An 840-pound emerald-encrusted rock will remain in the custody of the Los Angeles County Sheriff's Department while a judge decides which of a half-dozen claimants owns the boulder-sized gem.
The emerald is one of the largest ever found and a judge conceded Tuesday it will take awhile to sort out all of the competing interests. The lawyer for one of the purported owners suggested outside court the gem may be a curse for his client. And the man who first reported it stolen said he was giving up his claims because "I have been threatened."
Larry Biegler, who refused to elaborate on the threats, told Los Angeles County Superior Court Judge John A. Kronstadt he was bowing out of the case. But it was his call to sheriff's deputies reporting that the emerald had been stolen that led to a multi-state caper in which two deputies trucked the mammoth object from Las Vegas.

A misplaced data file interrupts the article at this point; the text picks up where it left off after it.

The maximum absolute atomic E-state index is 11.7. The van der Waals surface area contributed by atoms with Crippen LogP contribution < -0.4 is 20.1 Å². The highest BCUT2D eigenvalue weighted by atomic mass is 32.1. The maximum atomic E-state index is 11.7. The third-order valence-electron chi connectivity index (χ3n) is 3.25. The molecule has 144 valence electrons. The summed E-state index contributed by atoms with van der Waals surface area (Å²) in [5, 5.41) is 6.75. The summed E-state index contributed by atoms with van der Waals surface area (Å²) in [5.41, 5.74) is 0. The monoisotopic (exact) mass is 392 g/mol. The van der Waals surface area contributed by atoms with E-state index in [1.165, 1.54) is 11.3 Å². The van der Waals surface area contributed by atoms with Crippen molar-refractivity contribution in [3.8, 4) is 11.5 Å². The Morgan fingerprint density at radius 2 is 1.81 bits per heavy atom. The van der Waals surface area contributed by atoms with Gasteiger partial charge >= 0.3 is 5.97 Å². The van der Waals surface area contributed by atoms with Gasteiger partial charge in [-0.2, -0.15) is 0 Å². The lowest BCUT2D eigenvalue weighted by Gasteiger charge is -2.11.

Another of the claimants, Todd Armstrong of Eagle, Idaho, said outside court that he moved the emerald to Las Vegas after a gem dealer gave it to him as collateral for a shipment of diamonds he paid for but never received. He was trying to sell it when the law arrived.
The parties told the judge that the huge object is worth about $400 million. Lawyers said that museums including the Smithsonian and the Getty have expressed interest in obtaining it for their collections. Its value is as an art object and it can't be broken down to make jewelry, they said.
The emerald was dug up in Brazil in 2001 and became known as the Bahia Emerald. Its first owner was a Brazilian gem trader who made the first sale of it. But after that, its route became muddled. At one point, it wound up in a warehouse in New Orleans that was flooded during Hurricane Katrina.